Tan Boon Hui (1968–2022)

Veteran curator and arts administrator Tan Boon Hui, for decades a vital presence in the Singapore art world and a tireless promoter of Asian art on the world stage, died July 7 at the age of fifty-three, following complications of a stroke he had suffered in May. Tan was a stalwart champion of Singaporean artists, particularly those of the lesser-known stripe, and of contemporary art, and was instrumental in bringing the country’s arts scene to broader global attention through his efforts as director of the Singapore Art Museum and organizer of two iterations of the Singapore Biennale. A former director of the Asia Society Museum in New York, he played a key role in establishing the Asia Society Triennial, whose inaugural edition, “We Do Not Dream Alone,” took place at the height of the Covid-19 crisis.

Tan Boon Hui was born in Singapore in 1968. His father was a bus driver and his mother a housewife. Tan remembered being brought to the National Museum of Singapore as a child, telling Hyperallergic in 2020, “It still had its natural history collection of animal specimens and bones, alongside ethnography and paintings. It was this strange, odd jumble of things that fascinated and sort of frightened me at the same time.” He earned his BA and MA in geography at the National University of Singapore before going to work as an editor for Editions Didier Millet, which among other publications produced exhibition catalogues for Southeast Asian institutions. Tan in 1997 assumed the role of assistant curator at Singapore’s Asian Civilizations Museum.

“I have learnt everything on the job,” he told the Straits Times in 2009. “Right from writing the storyline for the exhibition, deciding what goes into an exhibition and finding the artifacts or the artworks. A lot of it is project management and I have done everything that goes into the job—I have even swept the museum floors.”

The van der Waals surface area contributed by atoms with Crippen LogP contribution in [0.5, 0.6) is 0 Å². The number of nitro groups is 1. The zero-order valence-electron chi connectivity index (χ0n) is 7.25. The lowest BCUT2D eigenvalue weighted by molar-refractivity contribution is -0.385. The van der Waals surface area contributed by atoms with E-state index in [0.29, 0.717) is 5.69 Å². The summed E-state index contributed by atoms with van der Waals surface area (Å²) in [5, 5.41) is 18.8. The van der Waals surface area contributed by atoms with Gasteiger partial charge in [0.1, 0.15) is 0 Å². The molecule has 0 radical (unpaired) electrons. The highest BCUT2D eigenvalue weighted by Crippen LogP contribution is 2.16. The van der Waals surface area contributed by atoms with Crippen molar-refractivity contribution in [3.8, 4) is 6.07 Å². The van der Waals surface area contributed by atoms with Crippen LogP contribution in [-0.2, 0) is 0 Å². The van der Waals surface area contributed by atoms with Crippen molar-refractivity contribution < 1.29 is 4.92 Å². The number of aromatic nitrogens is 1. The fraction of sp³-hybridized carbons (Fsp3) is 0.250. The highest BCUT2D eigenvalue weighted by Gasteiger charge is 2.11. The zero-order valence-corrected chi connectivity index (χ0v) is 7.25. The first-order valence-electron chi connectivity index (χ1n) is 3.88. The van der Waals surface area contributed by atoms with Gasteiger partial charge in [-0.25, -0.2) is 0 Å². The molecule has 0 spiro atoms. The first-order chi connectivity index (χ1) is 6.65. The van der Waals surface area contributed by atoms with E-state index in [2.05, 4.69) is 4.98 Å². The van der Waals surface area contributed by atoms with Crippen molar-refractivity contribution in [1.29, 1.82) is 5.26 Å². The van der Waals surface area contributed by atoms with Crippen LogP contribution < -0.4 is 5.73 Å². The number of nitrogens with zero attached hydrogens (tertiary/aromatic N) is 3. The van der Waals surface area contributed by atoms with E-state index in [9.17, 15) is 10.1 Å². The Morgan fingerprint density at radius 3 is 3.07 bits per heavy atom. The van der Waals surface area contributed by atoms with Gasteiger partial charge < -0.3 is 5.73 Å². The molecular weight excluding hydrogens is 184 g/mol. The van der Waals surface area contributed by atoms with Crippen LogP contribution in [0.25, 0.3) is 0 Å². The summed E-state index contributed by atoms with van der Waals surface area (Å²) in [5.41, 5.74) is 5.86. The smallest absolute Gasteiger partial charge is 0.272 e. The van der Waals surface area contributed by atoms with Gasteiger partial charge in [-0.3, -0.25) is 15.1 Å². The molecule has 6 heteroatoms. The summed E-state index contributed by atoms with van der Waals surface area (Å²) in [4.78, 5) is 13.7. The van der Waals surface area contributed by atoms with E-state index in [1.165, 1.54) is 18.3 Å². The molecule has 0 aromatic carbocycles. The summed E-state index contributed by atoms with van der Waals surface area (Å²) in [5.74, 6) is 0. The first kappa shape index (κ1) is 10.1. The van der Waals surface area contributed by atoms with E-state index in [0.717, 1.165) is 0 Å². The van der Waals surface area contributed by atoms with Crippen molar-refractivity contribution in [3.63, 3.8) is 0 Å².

Following a stint as deputy director of programs at the National Museum of Singapore, during which time he curated the curated the Singapore Pavilion at the 2003 Venice Biennale, Tan in 2009 took on the role of director of the Singapore Art Museum (SAM), where he is credited with reinvigorating the institution’s exhibition program through a focus on contemporary Southeast Asian art. Among the shows he curated there are those by pathbreaking Singaporean artists Amanda Heng, Vincent Leow, and Lee Wen; he additionally staged exhibitions by emerging artists from the region. Tan in 2011 served as director of the Singapore Biennale, a role he would reprise in 2013, that year assuming co-curation duties as well. He departed SAM in 2013 to serve as assistant chief executive for museums and programs at Singapore’s National Heritage Board, where he founded the Singapore Night Festival. In 2015, he helmed the Singapour en France festival—which brough Singapore contemporary arts, culture, and heritage to French cities including Lyon, Nantes, and Paris—before being named vice president of global artistic programs and director of New York’s Asia Society Museum. There, he oversaw the nonprofit’s exhibitions program and museum collection, as well as its annual Arts & Museum Summit. Following the launch of the Asia Society Triennial in 2020, he left to return to Singapore and take up the post of executive director of Arts House, which sponsors the Singapore International Festival of Arts and has charge of performance venues including the Arts House and the Victoria Theatre and Concert Hall.

Tan was a strong believer in inclusivity and in what he described as a “big-tent” approach to art, and in achieving a balance between local support and internationalization. “All art comes from a specific place and time and does not exist in a vacuum,” he told Culture Academy Singapore in 2021.  “All international visitors or audiences of art seek to understand where artworks come from and they will want to know what the community from which the art comes from has to say about it.”


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